Key Components of a Business Plan

As a Business Coach I very often assist in creating a good business plan. Are you finding it challenging to create a good business plan? How often is there a difference between the plan your create and the actions your teams initiates?  How big is the gap between expected and actual performance? In my experience, poor business planning may be costing you serious growth in revenue and profits.

One goal of creating a good business plan is to determine what your priorities should be. These are the 3 to 5 annual initiatives that should move your business forward. Many business leaders ignore their weakness in this area because they find that they can fail to achieve their stated initiatives yet still achieve their immediate financial goals. Priorities are usually strategic in nature or are items that do not show directly in the P & L, such as initiatives that strengthen customer loyalty.  Their effects are usually 9 to 12 months out. The natural tendency is to worry about today, which is why most business plans never get executed.

While creating a good business plan and setting your annual priorities, beware of the following common pitfalls:

  • Poor Clarity – An initiative should be described with such clarity that a stranger would know what you are trying to accomplish and be able to hold you accountable. Every initiative has to meet the SMART (Specific Measurable Attainable Related Time-Based) criteria. Here is a good example of an unclear initiative I recently saw on a one-page plan entitled “Flawless Execution.”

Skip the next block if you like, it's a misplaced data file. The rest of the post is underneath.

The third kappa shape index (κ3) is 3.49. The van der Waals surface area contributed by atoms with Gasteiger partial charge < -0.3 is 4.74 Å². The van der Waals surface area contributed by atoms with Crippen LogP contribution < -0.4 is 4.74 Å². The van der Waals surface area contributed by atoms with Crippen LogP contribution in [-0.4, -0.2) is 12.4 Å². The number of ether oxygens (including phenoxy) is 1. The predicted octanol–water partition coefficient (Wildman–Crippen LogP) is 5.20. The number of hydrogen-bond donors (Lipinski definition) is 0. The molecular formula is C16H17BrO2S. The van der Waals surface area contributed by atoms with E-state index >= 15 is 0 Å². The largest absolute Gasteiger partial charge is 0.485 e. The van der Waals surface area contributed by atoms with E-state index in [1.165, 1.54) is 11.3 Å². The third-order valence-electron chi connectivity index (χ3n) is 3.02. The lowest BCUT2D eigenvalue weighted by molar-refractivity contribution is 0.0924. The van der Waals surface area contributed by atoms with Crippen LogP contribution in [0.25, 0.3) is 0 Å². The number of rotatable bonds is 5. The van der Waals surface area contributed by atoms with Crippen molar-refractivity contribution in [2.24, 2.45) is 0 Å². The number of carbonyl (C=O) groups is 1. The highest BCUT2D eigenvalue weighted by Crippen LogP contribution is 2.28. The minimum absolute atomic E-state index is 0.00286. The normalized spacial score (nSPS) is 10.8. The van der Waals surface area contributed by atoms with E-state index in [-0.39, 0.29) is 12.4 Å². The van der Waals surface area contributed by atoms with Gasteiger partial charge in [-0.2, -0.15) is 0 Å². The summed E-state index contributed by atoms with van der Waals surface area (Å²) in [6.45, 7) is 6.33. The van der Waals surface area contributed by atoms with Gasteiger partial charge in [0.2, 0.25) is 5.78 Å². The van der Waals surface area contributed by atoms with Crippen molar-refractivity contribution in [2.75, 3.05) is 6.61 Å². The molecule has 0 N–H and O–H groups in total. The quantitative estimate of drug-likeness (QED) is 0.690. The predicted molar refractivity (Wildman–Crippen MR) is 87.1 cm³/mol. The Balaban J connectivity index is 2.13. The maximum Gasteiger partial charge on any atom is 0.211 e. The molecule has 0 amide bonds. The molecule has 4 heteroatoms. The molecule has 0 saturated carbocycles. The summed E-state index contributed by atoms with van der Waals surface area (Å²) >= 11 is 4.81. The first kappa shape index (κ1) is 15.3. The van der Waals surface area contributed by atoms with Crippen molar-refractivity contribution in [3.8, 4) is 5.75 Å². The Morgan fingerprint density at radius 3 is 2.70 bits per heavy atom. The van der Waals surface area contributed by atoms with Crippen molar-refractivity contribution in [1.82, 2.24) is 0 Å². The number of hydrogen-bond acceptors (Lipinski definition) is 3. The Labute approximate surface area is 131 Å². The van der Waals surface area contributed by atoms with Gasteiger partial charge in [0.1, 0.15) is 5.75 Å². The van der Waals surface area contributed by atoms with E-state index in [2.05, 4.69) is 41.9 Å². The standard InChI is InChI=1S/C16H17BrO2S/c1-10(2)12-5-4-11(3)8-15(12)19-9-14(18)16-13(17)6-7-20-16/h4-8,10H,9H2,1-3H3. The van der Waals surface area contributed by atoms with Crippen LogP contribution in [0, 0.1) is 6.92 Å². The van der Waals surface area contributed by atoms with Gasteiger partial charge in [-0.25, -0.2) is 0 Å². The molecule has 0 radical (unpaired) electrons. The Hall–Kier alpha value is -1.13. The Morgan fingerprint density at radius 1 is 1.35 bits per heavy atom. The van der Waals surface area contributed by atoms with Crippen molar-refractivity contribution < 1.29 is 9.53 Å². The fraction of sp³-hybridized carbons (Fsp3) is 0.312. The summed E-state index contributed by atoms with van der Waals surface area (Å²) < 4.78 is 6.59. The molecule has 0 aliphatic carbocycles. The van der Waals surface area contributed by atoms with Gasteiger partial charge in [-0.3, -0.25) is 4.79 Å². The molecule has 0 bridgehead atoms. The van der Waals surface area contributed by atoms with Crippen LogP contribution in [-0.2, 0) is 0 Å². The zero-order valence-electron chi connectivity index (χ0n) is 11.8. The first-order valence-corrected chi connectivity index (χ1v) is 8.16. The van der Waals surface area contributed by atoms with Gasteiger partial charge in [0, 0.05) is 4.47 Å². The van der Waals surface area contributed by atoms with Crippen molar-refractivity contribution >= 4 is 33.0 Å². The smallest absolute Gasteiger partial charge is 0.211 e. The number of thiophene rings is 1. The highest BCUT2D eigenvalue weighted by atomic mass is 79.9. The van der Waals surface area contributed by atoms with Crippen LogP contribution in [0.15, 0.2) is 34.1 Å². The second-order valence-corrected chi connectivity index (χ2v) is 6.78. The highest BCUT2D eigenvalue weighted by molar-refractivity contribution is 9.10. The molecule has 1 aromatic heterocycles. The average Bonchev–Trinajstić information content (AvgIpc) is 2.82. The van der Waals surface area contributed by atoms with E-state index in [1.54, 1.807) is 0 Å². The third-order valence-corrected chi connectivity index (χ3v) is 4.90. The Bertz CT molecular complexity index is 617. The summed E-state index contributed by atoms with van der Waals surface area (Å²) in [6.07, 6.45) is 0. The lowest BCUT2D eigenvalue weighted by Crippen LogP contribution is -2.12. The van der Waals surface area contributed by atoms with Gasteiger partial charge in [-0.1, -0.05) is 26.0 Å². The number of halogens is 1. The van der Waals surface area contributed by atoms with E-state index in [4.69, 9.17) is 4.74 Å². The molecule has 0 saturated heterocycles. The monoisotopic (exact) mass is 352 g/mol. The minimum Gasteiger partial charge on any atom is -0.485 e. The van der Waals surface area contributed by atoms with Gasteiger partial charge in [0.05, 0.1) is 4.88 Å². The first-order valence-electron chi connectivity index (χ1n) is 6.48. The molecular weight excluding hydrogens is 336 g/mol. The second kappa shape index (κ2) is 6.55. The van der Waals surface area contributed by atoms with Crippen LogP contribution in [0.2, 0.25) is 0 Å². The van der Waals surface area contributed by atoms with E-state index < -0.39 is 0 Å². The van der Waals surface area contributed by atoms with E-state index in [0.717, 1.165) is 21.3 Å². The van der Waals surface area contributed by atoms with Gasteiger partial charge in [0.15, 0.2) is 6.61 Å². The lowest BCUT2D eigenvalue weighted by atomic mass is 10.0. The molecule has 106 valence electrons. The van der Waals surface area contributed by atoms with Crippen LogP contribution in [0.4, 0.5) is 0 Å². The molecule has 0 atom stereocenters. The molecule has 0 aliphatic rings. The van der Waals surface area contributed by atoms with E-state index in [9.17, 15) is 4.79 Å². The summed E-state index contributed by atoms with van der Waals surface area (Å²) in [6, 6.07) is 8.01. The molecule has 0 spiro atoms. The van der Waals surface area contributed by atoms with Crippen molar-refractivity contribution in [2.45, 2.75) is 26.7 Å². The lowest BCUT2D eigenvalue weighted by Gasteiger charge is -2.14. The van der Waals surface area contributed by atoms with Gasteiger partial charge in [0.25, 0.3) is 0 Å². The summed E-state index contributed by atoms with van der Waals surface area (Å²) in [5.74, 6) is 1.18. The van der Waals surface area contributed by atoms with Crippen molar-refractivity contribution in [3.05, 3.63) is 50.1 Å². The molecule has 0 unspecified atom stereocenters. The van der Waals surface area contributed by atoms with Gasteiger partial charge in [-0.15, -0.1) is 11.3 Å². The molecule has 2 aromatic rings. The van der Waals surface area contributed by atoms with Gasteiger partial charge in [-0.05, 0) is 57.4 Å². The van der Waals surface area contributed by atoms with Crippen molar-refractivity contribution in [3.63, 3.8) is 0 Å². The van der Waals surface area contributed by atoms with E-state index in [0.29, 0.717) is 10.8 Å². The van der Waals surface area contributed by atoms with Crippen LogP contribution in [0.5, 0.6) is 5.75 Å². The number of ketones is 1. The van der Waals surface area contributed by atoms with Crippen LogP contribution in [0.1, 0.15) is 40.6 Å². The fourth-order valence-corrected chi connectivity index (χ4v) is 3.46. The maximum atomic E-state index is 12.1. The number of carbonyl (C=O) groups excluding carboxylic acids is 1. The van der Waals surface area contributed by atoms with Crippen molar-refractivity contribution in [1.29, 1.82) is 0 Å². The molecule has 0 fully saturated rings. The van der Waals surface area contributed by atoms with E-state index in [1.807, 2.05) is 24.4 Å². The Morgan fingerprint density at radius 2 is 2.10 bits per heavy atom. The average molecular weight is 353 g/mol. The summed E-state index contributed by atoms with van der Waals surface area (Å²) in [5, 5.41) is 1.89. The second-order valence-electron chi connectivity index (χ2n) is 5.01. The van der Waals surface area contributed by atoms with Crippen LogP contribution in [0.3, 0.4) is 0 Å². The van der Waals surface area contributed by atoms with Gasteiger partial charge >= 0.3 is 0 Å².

• Short-Term Focus – Some plans focus on initiatives that affect only the most immediate quarterly goals. Don’t get me wrong…every business needs to make money and cover its expenses. The problem occurs when you are so focused on the short-term that you are not able to spend time making the changes that are necessary for making quantum leaps.
  • Ignore the Trends – I see companies that continue to ignore the fact that the traditional ways in which their customers purchase their products and services have changed. Blockbuster was a great example of a company failing to recognize the trends.
  • Accepting Your Weaknesses – Knowing that you have weaknesses is not the same as doing something about them. Every company should make it a priority to seriously address, if not eliminate, at least one weakness every year.
  • Over Ambition – Too often leaders see all the things they are unhappy with and try to make too many initiatives into priorities. Generally it is good practice to have 5 or fewer annual priorities. I prefer 3.

The One Page Strategic Plan created by Verne Harnish has all the key components of a business plan and the Four Decisions Process can help simplify this whole process for you.  We can maximize your team’s success by contacting us for a free consultation to learn how a Business Coach can help your organization or check out the testimonials page for stories from other leaders we have coached.

Business Coaching, Business Execution

About Howard M. Shore

Howard M. Shore is a Certified Gazelles Coach, Certified Public Accountant Certified Executive Coach, Certified Behavioral Analyst, Certified Values Analyst, and Certified Attributes Index Analyst. He has earned Bachelor and MBA degrees from Florida International University, and completed advanced executive programs at Harvard Law School and the University of Chicago.